When you and your mates are sitting round trying to pick a Test team of the last decade there are plenty of names who are up for debate, but Virat Kohli and James Anderson are two that there can’t be much doubt over.
Anderson has claimed 617 victims at Test level and Kohli has an appetite for runs that few can match, churning out 7,547 runs and 27 hundreds since his debut in 2011.
These two have had some historic battles on the field. Only Australian off-spinner Nathan Lyon has dismissed Kohli more times than the England great.
They first met during England’s triumphant tour of India in 2012 where captain Cook’s men won 2-1. Kohli, the new kid on the block, and Anderson, at the not so tender age of 30 had already played India 10 times in Test cricket. The two sparred, Anderson removing Kohli once – caught by Graeme Swann for six, but the two didn’t cross swords too often in a series ultimately won by England’s spinners.
When India arrived on these shores in 2014 Kohli was, even by then, one of the best batsmen in the world and was expected to play a big role for the tourists. But Anderson, with green pitches below and grey skies above, gave Kohli a lesson. Dismissing him four times in the five-match series, Kohli left England with an average of 13 in the UK as Anderson took 25 wickets at 20.60.
2016 and England are visiting India. Virat, this time on home soil, this time captain, is keen to put his marker down. The skipper scored 655 runs at 109.16 including a stunning 235 in the fourth Test. Anderson managed just four wickets in the three games he was played.
Four years on from his struggles in 2014, Kohli returned to England a different cricketer. He enjoyed spectacular years in 2016 and 2017, across which he averaged an eye-watering 75 in Test cricket. He had conquered everywhere else and now he came to England wanting to banish the memories of 2014.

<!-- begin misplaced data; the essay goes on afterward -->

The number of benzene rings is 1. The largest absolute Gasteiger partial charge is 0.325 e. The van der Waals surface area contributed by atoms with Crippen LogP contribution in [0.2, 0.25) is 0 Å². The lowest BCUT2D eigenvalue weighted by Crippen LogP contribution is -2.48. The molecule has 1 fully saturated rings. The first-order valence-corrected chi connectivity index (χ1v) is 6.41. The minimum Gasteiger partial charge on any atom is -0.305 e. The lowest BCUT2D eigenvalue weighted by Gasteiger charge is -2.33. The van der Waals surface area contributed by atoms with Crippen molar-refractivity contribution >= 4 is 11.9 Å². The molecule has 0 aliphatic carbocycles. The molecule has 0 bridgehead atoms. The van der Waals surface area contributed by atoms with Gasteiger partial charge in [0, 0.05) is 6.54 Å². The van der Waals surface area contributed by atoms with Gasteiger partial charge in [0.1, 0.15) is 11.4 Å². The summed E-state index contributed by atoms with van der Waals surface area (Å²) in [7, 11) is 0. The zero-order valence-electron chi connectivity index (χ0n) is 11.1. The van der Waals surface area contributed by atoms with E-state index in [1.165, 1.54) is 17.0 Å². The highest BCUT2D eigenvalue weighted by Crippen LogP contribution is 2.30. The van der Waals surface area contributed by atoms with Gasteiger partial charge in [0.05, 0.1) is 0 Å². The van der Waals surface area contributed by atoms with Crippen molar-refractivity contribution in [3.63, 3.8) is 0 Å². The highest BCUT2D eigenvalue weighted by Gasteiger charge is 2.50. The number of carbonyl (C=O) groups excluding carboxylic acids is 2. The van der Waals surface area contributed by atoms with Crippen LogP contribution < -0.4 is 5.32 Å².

In the first Test at Edgbaston Kohli swaggered to the crease with his team in trouble and Anderson in full flow. Phil Walker, editor-in-chief of Wisden Cricket Monthly, wrote at the time: “To Anderson he is deferentially cautious, exaggerating his defence to the moving ball, swerving his bumps and riding his luck.” Anderson, thanks to much persistence, managed to draw an edge from Kohli’s MRF bat on 21 only for it to be put down by Dawid Malan at slip.
Following that blip a masterclass ensued and when Kohli finally left the stage, after 149 runs that will live long in the memories of those who watched it, he left nobody doubting his class.
Both greats were successful in the rest of the series as Anderson took 24 wickets and Kohli scoring the most runs on either side. Instead of Anderson, Kohli found difficulty with Stuart Broad and Ben Stokes.
In England’s most recent tour of India, Kohli was frustrated by England’s bowlers only passing fifty twice in the four-Test series. Anderson, on the other hand, produced some of his best bowling performances on the sub-continent, taking the most wickets of any of the pace bowlers on either side.
In the end, the story of Test cricket’s fiercest rivalry is a tale of two halves. Anderson dominated Kohli early on, but since Virat was caught by Ian Bell for seven in the second week of August 2014, Anderson’s search for India’s most cherished wicket has left him empty-handed.
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